A few months ago I wrote this post about using two photon fluorescence to study the capillary system. The basic idea being to use infrared light, which passes through flesh easily, to excite the fluorescent dye but to use the process of two photon absorption so that the remitted photon can be of greater frequency than infrared. Now although this can be done with a chemical dye, there is another option.
Aspects of our body such as the mitochondria and lysosomes are themselves autofluorescent. Called endogenous fluorophores these organic components can also undergo two photon absorption and although they normally act to interfere with the precise monitoring of a proper dye, if information about the working of cell is required it can be possible to look straight to them as a source of this information. These techniques have been developed and improved for years with methods such as fluorescence lifetime imaging (watching the decay of light output) and spectral detection being implemented with notable success.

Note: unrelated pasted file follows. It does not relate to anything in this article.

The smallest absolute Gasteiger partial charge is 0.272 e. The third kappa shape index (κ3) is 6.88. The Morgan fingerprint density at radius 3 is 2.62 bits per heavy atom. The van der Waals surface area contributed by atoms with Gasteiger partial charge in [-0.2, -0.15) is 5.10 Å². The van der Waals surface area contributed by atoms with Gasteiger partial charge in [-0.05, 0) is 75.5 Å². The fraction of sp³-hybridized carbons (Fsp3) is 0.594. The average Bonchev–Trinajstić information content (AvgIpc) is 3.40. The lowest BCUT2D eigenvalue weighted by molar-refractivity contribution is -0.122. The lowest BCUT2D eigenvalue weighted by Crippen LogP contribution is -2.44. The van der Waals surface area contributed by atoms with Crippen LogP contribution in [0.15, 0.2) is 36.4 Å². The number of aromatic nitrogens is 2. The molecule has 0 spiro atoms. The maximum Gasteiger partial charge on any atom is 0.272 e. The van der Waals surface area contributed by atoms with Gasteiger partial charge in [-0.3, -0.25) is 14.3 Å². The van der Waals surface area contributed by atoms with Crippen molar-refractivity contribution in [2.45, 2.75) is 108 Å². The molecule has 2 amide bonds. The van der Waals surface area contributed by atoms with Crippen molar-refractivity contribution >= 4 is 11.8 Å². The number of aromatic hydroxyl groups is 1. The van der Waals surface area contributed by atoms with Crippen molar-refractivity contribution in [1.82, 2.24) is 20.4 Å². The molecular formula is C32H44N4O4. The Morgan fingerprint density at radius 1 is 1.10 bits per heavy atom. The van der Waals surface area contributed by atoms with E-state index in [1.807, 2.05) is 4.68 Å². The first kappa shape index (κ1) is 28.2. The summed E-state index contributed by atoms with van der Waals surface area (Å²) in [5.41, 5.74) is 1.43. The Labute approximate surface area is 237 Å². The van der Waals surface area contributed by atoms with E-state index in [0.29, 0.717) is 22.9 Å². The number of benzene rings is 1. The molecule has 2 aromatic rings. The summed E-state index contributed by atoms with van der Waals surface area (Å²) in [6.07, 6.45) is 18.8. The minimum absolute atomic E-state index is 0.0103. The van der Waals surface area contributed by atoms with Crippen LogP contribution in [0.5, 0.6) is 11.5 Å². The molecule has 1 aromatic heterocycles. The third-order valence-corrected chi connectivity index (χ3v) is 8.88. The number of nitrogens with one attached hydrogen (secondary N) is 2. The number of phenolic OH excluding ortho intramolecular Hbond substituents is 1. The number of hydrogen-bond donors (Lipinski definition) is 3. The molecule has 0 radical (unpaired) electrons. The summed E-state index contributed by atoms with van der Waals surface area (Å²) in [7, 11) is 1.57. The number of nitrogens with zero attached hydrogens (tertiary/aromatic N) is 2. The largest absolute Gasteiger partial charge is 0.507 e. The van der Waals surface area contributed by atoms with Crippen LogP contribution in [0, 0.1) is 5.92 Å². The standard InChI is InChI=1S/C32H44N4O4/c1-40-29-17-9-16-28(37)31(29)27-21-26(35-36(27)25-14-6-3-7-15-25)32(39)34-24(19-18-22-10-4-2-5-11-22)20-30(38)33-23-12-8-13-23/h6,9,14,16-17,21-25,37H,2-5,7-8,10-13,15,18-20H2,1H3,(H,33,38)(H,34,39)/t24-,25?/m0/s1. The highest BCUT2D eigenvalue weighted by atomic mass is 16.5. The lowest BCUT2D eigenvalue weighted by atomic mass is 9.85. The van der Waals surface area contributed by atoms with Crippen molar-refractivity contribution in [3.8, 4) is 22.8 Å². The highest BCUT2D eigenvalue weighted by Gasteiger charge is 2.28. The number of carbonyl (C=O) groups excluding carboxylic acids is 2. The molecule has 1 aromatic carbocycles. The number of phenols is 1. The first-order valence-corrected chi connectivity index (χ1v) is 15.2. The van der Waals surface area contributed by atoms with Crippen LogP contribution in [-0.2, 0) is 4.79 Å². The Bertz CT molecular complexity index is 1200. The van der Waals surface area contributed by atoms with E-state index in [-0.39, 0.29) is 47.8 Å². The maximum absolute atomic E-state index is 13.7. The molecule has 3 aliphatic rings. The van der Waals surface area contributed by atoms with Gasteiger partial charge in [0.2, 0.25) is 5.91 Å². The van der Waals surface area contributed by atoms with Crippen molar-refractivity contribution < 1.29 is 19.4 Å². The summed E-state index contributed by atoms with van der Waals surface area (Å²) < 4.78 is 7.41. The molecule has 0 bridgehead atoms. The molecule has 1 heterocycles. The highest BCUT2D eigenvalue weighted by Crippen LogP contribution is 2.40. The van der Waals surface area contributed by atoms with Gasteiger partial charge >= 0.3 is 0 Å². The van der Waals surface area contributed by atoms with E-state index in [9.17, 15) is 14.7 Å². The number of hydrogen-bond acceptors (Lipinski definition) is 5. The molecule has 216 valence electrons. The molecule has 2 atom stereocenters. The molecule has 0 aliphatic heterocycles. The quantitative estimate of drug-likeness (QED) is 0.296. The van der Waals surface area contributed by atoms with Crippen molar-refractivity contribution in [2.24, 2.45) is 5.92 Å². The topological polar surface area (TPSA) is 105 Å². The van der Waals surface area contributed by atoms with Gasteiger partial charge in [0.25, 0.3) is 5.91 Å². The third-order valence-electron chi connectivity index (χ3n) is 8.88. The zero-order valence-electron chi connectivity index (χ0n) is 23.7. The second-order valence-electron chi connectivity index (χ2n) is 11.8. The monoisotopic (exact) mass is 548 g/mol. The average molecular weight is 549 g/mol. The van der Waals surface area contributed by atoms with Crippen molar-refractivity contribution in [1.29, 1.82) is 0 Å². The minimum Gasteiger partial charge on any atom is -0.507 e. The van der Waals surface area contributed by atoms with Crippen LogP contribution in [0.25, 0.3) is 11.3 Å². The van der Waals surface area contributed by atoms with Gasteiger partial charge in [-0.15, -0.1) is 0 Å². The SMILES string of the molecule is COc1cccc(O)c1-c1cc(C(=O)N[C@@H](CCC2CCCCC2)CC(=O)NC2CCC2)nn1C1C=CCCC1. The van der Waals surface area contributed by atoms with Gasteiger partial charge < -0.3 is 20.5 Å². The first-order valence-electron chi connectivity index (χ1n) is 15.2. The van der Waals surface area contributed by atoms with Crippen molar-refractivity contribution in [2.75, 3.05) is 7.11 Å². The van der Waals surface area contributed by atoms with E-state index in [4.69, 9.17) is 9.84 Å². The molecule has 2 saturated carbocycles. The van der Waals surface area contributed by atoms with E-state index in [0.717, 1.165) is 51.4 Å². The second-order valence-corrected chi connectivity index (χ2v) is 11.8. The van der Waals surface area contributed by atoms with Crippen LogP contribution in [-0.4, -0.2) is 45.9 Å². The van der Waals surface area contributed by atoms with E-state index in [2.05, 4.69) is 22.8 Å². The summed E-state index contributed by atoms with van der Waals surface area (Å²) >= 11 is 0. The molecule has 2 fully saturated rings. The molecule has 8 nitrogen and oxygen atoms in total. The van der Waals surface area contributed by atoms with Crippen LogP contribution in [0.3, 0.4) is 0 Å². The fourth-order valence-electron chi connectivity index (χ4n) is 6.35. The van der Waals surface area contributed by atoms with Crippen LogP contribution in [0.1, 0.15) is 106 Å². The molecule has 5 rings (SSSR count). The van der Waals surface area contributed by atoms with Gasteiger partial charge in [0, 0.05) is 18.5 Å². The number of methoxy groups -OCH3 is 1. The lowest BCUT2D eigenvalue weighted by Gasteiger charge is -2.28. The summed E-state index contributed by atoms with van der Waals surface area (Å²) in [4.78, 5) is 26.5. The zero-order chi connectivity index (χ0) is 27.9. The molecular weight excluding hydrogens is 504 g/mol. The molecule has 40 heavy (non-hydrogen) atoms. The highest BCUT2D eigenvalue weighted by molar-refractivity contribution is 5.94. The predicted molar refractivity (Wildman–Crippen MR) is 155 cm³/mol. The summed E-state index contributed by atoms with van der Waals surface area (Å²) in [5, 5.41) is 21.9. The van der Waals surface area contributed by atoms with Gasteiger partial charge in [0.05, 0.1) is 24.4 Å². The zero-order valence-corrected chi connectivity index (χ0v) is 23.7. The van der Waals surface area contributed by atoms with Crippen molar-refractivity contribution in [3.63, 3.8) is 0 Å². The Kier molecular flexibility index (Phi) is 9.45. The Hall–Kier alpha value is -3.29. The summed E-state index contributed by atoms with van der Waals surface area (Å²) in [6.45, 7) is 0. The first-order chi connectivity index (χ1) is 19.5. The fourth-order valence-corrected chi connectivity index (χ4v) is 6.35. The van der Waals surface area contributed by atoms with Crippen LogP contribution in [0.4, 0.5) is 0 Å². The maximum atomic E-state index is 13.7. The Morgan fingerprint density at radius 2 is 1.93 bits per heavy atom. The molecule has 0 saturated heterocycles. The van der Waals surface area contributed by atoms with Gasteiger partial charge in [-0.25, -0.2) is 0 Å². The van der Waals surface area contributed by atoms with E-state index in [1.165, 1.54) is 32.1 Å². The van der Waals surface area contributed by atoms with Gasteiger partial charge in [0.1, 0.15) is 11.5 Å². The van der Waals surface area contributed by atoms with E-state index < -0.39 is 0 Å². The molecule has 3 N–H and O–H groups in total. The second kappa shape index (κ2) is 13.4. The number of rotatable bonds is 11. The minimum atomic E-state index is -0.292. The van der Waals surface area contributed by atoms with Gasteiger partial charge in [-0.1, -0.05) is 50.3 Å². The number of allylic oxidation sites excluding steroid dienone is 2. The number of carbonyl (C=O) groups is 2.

The main things hampering these techniques is the maximum speed of data which can be gathered per second and multicolour excitations which are harder to analyse. Ideally it would be possible to image multiple natural fluorescent chemical compounds at once as to dynamically monitor physiological processes. Currently, two if the most common fluorophores found naturally are nicotinamide adenine dinucleotide (NADH) and flavin adenine dinucleotide (FAD) which are only excited by first applying light at 750 nm for NADH and then 880 nm for FAD.
Some suggested improvements have been to use a midway wavelength which can simultaneously excite both chemicals but with a reduced efficiency as the wavelength strays from the optimum for either chemicals excitation. This paper has came up with, perhaps, the seemingly simple idea of using a mix of wavelengths in order to excite both fluorophores simultaneously. This process was demonstrated on zebrafish embryos to analyse the redox reactions occurring during the development. Generally this method can be used for studying metabolic changes in living cells with new levels of efficiency.